Oklahoma Emergency Leaders Learn From North Dakota Derailment


Tuesday, December 31st 2013, 4:45 pm
By: Craig Day


A town in North Dakota narrowly escaped tragedy when a train carrying oil derailed and exploded.

The town was forced to evacuate while health experts tested the air quality in the area.

Closer to home, emergency management leaders analyze what's happening there, to be prepared in case it ever happens here in Green Country.

When a Burlington Northern Santa Fe train derailed Monday in North Dakota, about 20 cars carrying crude oil caught fire, sending a fireball and thick smoke into the sky.

It prompted the evacuation of a town of 2,400 people.

Tulsa County Emergency Management Director Roger Jolliff says that's no easy task.

"If that is going to be done, that's a major undertaking, because you can't just tell them to leave without a plan," Jolliff said.

Part of that is sheltering and feeding people.

Even though the derailment and repeated explosions happened more than 800 miles away, it's the type of dangerous situation Oklahoma emergency leaders will look at closely.

"You watch this, you watch how they respond, you look at the challenges they had," said Jolliff, "you look at our resources and our response partners and what we can do to make our operations better."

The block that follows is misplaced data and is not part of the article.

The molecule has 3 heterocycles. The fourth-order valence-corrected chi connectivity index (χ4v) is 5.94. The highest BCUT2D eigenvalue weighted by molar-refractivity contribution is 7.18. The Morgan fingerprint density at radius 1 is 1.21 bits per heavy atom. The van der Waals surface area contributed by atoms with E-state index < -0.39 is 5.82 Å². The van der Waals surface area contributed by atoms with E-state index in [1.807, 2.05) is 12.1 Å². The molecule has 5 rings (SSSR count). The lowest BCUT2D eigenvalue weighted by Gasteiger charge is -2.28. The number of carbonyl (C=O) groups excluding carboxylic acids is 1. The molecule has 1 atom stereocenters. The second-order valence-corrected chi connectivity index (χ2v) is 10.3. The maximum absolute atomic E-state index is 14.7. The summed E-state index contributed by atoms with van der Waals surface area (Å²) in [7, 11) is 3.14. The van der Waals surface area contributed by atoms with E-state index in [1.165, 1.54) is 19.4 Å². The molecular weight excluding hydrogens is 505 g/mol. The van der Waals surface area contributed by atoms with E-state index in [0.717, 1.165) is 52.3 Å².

Jolliff says after major events, like the derailment, emergency management leaders across the country can access after action reviews and reports.

"Each one of these events brings new lessons learned, gives us more to train on, gives us more to prepare for," said Jolliff.

Jolliff says rail traffic is extremely safe, considering the overall number of miles traveled. But there is always the potential for a dangerous derailment.

According to Federal Railroad Administration data from January of 2013 through September, there have been more than 20 train incidents in Oklahoma, half of those in Tulsa County.

Disaster exercises are held throughout the year for a wide range of scenarios and Jolliff says everyone should always be prepared for an emergency evacuation.

"It's very important that they keep a go bag, close by, a small backpack. I don't care if it's a grocery sack," Jolliff said, "Those things that you'd want to have with you if you had to leave your home right now."

In November, the Association of American Railroads urged the U.S. Department of Transportation to press for improved regulations on tank cars used to transport flammable liquids.